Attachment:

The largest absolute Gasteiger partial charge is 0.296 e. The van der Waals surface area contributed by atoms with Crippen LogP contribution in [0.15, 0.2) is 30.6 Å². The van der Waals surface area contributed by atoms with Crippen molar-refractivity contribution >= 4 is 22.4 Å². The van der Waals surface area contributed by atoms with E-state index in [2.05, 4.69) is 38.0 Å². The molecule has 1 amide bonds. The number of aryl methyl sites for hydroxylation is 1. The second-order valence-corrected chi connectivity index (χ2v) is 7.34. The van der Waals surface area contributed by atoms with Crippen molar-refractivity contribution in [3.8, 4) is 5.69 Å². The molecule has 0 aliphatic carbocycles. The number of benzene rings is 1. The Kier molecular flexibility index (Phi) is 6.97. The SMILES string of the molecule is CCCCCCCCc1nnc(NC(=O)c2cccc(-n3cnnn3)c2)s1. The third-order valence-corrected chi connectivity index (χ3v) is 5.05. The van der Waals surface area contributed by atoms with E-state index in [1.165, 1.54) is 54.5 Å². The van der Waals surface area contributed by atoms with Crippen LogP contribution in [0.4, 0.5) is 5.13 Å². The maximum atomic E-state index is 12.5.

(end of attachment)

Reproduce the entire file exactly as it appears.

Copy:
The largest absolute Gasteiger partial charge is 0.296 e. The van der Waals surface area contributed by atoms with Crippen LogP contribution in [0.15, 0.2) is 30.6 Å². The van der Waals surface area contributed by atoms with Crippen molar-refractivity contribution >= 4 is 22.4 Å². The van der Waals surface area contributed by atoms with E-state index in [2.05, 4.69) is 38.0 Å². The molecule has 1 amide bonds. The number of aryl methyl sites for hydroxylation is 1. The second-order valence-corrected chi connectivity index (χ2v) is 7.34. The van der Waals surface area contributed by atoms with Crippen molar-refractivity contribution in [3.8, 4) is 5.69 Å². The molecule has 0 aliphatic carbocycles. The number of benzene rings is 1. The Kier molecular flexibility index (Phi) is 6.97. The SMILES string of the molecule is CCCCCCCCc1nnc(NC(=O)c2cccc(-n3cnnn3)c2)s1. The third-order valence-corrected chi connectivity index (χ3v) is 5.05. The van der Waals surface area contributed by atoms with E-state index in [1.165, 1.54) is 54.5 Å². The van der Waals surface area contributed by atoms with Crippen LogP contribution in [0.4, 0.5) is 5.13 Å². The maximum atomic E-state index is 12.5.